Friday, September 27th, 2019

Six Sector Ideas

When the asset allocation picture is confused as it is at the moment, there are essentially two options. The first is do nothing. The second is to concentrate on stock and sector selection. Doing nothing is not a bad option, particularly as we are just about to start the third quarter results season, but nobody pays for research which recommends no change. Our recommendations could be implemented immediately, but because they relate to sectors, the timing of this note allows investors to prepare their shortlist of stocks in advance of the deluge of earnings announcements.

Before we get into the detail on sectors, we need a quick word on the main asset allocation models – sterling, dollar and euro. At first glance, an increase in the recommended weight of equities should be good news. However, this was driven by profit-taking in fixed income after a strong summer. Together with a spike in fixed income volatility, it reduced the hurdle rate that equities need to beat in order to be risk-efficient. The bad news is that the return from equities has risen only slightly and may be peaking. In other words, a temporary reduction in the return per unit of risk in fixed income does not necessarily lead to an improvement in the risk-adjusted returns of equities, even though the relative performance improves for a bit.

The rest of this note focuses on sectors rated underweight where we see potential for an upgrade in the near future, and on overweight sectors which are vulnerable to a downgrade. Our job is to highlight these situations. We will let others supply the narrative.

Potential upgrades: UK Telecom has been rated underweight for most of the last three years, but has now broken above the 26-week and 52-week moving averages (MAV) and has a high-conviction lead indicator, which is sloping upwards and is much better than it was four weeks ago. This has everything we look for when evaluating the potential for an upgrade. Eurozone Materials are still technically in a downtrend that has lasted since Q1 2016, but are above both MAVs and have an upward-sloping lead indicator with good (as opposed to high) conviction. Another two good weeks could see it break out of the downtrend and challenge for an upgrade by the end of October. Japanese Materials is not the biggest sector in the world, but we have recently upgraded Japan to overweight and the sector has the same technical characteristics as the others that we like.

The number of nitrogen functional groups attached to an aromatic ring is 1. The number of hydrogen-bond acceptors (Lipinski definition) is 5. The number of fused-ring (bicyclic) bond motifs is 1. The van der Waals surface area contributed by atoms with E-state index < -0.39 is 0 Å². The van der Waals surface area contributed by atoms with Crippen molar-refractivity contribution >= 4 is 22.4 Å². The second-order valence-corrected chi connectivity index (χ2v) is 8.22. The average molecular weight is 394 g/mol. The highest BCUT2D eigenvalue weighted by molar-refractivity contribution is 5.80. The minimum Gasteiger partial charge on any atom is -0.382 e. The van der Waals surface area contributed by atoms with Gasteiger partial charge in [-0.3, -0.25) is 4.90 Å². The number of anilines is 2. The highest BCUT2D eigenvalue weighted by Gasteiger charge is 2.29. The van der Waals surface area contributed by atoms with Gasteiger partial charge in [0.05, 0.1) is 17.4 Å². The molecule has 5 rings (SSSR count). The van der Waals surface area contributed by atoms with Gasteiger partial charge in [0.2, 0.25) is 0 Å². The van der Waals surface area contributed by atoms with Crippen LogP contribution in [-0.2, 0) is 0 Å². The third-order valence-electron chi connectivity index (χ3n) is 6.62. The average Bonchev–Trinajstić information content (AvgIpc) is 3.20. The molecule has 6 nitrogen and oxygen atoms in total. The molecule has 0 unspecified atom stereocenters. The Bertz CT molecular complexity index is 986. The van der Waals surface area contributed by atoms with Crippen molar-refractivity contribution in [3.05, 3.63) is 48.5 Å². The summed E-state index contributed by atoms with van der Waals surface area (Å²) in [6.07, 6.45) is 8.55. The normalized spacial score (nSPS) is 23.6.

Potential downgrades: US Staples and Pan-European Consumer Goods are both trading below their 26-week MAV and have high conviction downward-sloping lead indicators. European Consumer Goods are rated overweight and are still well-above their 52-week MAV, but have suffered a sharp reversal in the last month. US Staples are downgraded to neutral this week and are just about to break down through their 52-week MAV. Essentially these are the same stories about a month apart. Chinese Financials have all the negative signals we look for – below both MAVs with a high conviction, downward-sloping lead indicator. They were downgraded to neutral four weeks ago. Investors may not have much direct exposure, but this could be telling us that the shadow-banking system is in trouble following the devaluation of the renminbi, and that is potentially a very important message.

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